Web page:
Monday morning in Franklin County Circuit Court saw attorneys for embattled trainer Bob Baffert and the Kentucky Horse Racing Commission back in front of Judge Thomas Wingate, in response to the KHRC’s July 20 request that the judge compel Baffert’s attorneys to reveal the results of additional testing on Medina Spirit’s post-race urine sample.
The case is based on the finding of betamethasone in a post-race sample of Medina Spirit, collected immediately after the colt crossed the wire first in the Kentucky Derby.
“My understanding is that an affirmative defense is being mounted by the plaintiffs, to the extent that there may be some evidence as to how this substance (betamethasone) was introduced to the horse,” said Jennifer Wolsing, general counsel for the KHRC. “If this turns out to be a viable affirmative defense, and of course right now the Kentucky Horse Racing Commission takes no position one way or another on that issue, that if it is, then the racing commission may want to do additional testing.
“Regrettably, we’re still waiting on the testing results. We can’t have a stewards hearing until those testing results have come back, because that appears to form the basis of the defense the plaintiffs want to mount. We would really like those results so that we can press forward with a stewards hearing and find out more about this case.”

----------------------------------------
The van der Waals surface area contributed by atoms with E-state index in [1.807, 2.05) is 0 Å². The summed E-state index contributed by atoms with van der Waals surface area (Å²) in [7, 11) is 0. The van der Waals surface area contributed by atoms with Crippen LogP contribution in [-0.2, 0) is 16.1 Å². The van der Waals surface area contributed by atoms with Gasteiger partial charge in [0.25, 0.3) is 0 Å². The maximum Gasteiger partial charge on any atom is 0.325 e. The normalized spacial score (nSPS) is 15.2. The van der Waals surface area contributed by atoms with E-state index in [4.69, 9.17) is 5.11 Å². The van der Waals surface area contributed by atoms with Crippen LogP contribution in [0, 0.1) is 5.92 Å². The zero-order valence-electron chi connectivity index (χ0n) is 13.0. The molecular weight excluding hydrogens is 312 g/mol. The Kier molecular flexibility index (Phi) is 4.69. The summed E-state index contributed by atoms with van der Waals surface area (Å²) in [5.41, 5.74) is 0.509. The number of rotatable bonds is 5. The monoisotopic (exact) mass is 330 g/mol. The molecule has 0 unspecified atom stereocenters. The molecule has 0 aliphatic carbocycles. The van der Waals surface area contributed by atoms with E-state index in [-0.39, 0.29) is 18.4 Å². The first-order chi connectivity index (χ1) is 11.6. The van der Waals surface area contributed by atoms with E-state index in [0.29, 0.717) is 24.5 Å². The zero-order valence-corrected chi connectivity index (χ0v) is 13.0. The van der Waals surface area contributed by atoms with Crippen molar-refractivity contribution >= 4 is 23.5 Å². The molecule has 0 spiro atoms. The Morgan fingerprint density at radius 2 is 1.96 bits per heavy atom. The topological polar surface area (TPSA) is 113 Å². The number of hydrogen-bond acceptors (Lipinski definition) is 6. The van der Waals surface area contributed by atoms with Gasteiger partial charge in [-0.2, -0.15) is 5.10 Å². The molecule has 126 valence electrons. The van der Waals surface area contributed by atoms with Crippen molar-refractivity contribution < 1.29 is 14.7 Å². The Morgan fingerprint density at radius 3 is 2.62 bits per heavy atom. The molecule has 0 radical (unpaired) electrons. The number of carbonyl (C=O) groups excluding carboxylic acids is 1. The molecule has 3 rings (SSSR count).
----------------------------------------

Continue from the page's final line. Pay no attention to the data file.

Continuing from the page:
Counsel for Medina Spirit’s trainer Bob Baffert and owner Zedan Stables, Craig Robertson, filed a civil suit against the Kentucky Horse Racing Commission on June 7 demanding their right to test the split urine sample, which sat undisturbed in the commission’s freezer. Remnants of the original biologic samples were initially sent to be tested for those ingredients, but they were reportedly damaged before arrival at the plaintiffs’ choice of labs, the New York Equine Drug Testing and Research Laboratory.
Judge Wingate ordered June 16 that the remaining urine sample be flown to the New York lab, that two KHRC representatives travel with the sample, and that plaintiffs fund the flight. Upon arrival, the KHRC was to retain 5 milliliters of the sample, while the remainder was to be tested for clotrimazole, gentamicin, and betamethasone valerate.